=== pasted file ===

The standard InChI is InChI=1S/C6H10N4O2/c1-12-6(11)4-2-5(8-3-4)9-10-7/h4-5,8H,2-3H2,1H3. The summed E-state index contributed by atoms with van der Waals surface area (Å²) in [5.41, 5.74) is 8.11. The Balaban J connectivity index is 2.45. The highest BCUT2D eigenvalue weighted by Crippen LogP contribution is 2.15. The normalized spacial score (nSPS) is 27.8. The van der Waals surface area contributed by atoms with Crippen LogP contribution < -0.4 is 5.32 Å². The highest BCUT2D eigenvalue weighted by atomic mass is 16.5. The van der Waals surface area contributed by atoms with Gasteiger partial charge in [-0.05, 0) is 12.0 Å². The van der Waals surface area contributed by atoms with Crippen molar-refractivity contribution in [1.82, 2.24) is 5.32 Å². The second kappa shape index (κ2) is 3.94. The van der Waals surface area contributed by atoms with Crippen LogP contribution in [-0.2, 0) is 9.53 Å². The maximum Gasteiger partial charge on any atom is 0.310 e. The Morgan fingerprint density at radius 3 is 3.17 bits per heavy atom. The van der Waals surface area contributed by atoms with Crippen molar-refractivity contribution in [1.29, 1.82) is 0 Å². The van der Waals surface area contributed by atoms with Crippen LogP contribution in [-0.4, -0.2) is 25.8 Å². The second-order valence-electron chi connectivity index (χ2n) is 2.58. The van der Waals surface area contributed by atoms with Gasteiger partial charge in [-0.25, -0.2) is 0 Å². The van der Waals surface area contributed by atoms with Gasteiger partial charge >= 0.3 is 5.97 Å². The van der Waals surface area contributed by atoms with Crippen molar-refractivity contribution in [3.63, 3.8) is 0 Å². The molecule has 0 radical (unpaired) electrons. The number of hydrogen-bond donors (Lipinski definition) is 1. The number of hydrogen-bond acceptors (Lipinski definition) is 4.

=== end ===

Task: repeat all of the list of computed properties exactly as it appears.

The standard InChI is InChI=1S/C6H10N4O2/c1-12-6(11)4-2-5(8-3-4)9-10-7/h4-5,8H,2-3H2,1H3. The summed E-state index contributed by atoms with van der Waals surface area (Å²) in [5.41, 5.74) is 8.11. The Balaban J connectivity index is 2.45. The highest BCUT2D eigenvalue weighted by Crippen LogP contribution is 2.15. The normalized spacial score (nSPS) is 27.8. The van der Waals surface area contributed by atoms with Crippen LogP contribution < -0.4 is 5.32 Å². The highest BCUT2D eigenvalue weighted by atomic mass is 16.5. The van der Waals surface area contributed by atoms with Gasteiger partial charge in [-0.05, 0) is 12.0 Å². The van der Waals surface area contributed by atoms with Crippen molar-refractivity contribution in [1.82, 2.24) is 5.32 Å². The second kappa shape index (κ2) is 3.94. The van der Waals surface area contributed by atoms with Crippen LogP contribution in [-0.2, 0) is 9.53 Å². The maximum Gasteiger partial charge on any atom is 0.310 e. The Morgan fingerprint density at radius 3 is 3.17 bits per heavy atom. The van der Waals surface area contributed by atoms with Crippen molar-refractivity contribution in [1.29, 1.82) is 0 Å². The van der Waals surface area contributed by atoms with Crippen LogP contribution in [-0.4, -0.2) is 25.8 Å². The second-order valence-electron chi connectivity index (χ2n) is 2.58. The van der Waals surface area contributed by atoms with Gasteiger partial charge in [-0.25, -0.2) is 0 Å². The van der Waals surface area contributed by atoms with Gasteiger partial charge >= 0.3 is 5.97 Å². The van der Waals surface area contributed by atoms with Crippen molar-refractivity contribution in [3.63, 3.8) is 0 Å². The molecule has 0 radical (unpaired) electrons. The number of hydrogen-bond donors (Lipinski definition) is 1. The number of hydrogen-bond acceptors (Lipinski definition) is 4.